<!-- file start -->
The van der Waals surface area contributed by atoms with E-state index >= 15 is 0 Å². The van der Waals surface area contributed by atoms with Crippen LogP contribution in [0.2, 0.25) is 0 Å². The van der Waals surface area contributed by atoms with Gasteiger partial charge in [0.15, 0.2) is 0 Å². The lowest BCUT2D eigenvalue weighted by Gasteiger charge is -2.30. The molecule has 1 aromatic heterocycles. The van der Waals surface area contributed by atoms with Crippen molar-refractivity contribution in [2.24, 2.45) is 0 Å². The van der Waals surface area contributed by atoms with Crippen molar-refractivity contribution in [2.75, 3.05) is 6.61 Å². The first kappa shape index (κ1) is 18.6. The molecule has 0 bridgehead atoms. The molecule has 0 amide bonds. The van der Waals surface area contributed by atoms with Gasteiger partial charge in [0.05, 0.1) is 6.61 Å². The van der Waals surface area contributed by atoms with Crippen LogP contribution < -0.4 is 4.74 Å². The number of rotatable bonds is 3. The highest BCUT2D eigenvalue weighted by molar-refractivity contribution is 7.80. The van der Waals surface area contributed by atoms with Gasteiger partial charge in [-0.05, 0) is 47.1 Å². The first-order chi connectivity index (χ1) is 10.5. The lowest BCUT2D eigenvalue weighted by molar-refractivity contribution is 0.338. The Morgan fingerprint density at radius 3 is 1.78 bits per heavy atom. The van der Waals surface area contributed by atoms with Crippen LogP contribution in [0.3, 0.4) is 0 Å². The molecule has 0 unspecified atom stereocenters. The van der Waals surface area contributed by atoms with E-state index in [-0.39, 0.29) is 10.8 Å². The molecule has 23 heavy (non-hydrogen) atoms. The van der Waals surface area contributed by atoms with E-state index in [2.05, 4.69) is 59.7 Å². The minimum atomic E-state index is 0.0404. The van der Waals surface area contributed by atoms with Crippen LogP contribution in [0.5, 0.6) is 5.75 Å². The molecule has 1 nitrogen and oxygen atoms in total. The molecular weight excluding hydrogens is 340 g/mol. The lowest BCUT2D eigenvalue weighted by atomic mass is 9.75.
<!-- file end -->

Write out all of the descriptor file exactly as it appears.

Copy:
The van der Waals surface area contributed by atoms with E-state index >= 15 is 0 Å². The van der Waals surface area contributed by atoms with Crippen LogP contribution in [0.2, 0.25) is 0 Å². The van der Waals surface area contributed by atoms with Gasteiger partial charge in [0.15, 0.2) is 0 Å². The lowest BCUT2D eigenvalue weighted by Gasteiger charge is -2.30. The molecule has 1 aromatic heterocycles. The van der Waals surface area contributed by atoms with Crippen molar-refractivity contribution in [2.24, 2.45) is 0 Å². The van der Waals surface area contributed by atoms with Crippen molar-refractivity contribution in [2.75, 3.05) is 6.61 Å². The first kappa shape index (κ1) is 18.6. The molecule has 0 bridgehead atoms. The molecule has 0 amide bonds. The van der Waals surface area contributed by atoms with Gasteiger partial charge in [0.05, 0.1) is 6.61 Å². The van der Waals surface area contributed by atoms with Crippen LogP contribution < -0.4 is 4.74 Å². The number of rotatable bonds is 3. The highest BCUT2D eigenvalue weighted by molar-refractivity contribution is 7.80. The van der Waals surface area contributed by atoms with Gasteiger partial charge in [-0.05, 0) is 47.1 Å². The first-order chi connectivity index (χ1) is 10.5. The lowest BCUT2D eigenvalue weighted by molar-refractivity contribution is 0.338. The Morgan fingerprint density at radius 3 is 1.78 bits per heavy atom. The van der Waals surface area contributed by atoms with Crippen LogP contribution in [0.3, 0.4) is 0 Å². The molecule has 0 unspecified atom stereocenters. The van der Waals surface area contributed by atoms with E-state index in [-0.39, 0.29) is 10.8 Å². The molecule has 23 heavy (non-hydrogen) atoms. The van der Waals surface area contributed by atoms with E-state index in [2.05, 4.69) is 59.7 Å². The minimum atomic E-state index is 0.0404. The van der Waals surface area contributed by atoms with Crippen LogP contribution in [0.5, 0.6) is 5.75 Å². The molecule has 1 nitrogen and oxygen atoms in total. The molecular weight excluding hydrogens is 340 g/mol. The lowest BCUT2D eigenvalue weighted by atomic mass is 9.75.